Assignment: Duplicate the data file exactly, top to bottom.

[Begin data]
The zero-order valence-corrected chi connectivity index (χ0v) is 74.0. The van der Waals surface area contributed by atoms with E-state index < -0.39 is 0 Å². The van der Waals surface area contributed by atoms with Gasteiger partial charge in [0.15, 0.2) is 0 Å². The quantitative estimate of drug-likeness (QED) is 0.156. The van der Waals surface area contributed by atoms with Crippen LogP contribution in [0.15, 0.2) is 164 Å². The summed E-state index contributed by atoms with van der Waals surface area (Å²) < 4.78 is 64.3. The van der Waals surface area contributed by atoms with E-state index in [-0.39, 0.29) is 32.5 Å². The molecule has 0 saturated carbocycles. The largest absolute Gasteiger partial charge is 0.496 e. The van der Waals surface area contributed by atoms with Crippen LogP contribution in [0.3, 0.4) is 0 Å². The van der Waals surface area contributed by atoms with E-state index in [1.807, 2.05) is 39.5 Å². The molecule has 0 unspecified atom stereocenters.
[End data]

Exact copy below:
The zero-order valence-corrected chi connectivity index (χ0v) is 74.0. The van der Waals surface area contributed by atoms with E-state index < -0.39 is 0 Å². The van der Waals surface area contributed by atoms with Gasteiger partial charge in [0.15, 0.2) is 0 Å². The quantitative estimate of drug-likeness (QED) is 0.156. The van der Waals surface area contributed by atoms with Crippen LogP contribution in [0.15, 0.2) is 164 Å². The summed E-state index contributed by atoms with van der Waals surface area (Å²) < 4.78 is 64.3. The van der Waals surface area contributed by atoms with E-state index in [-0.39, 0.29) is 32.5 Å². The molecule has 0 saturated carbocycles. The largest absolute Gasteiger partial charge is 0.496 e. The van der Waals surface area contributed by atoms with Crippen LogP contribution in [0.3, 0.4) is 0 Å². The van der Waals surface area contributed by atoms with E-state index in [1.807, 2.05) is 39.5 Å². The molecule has 0 unspecified atom stereocenters.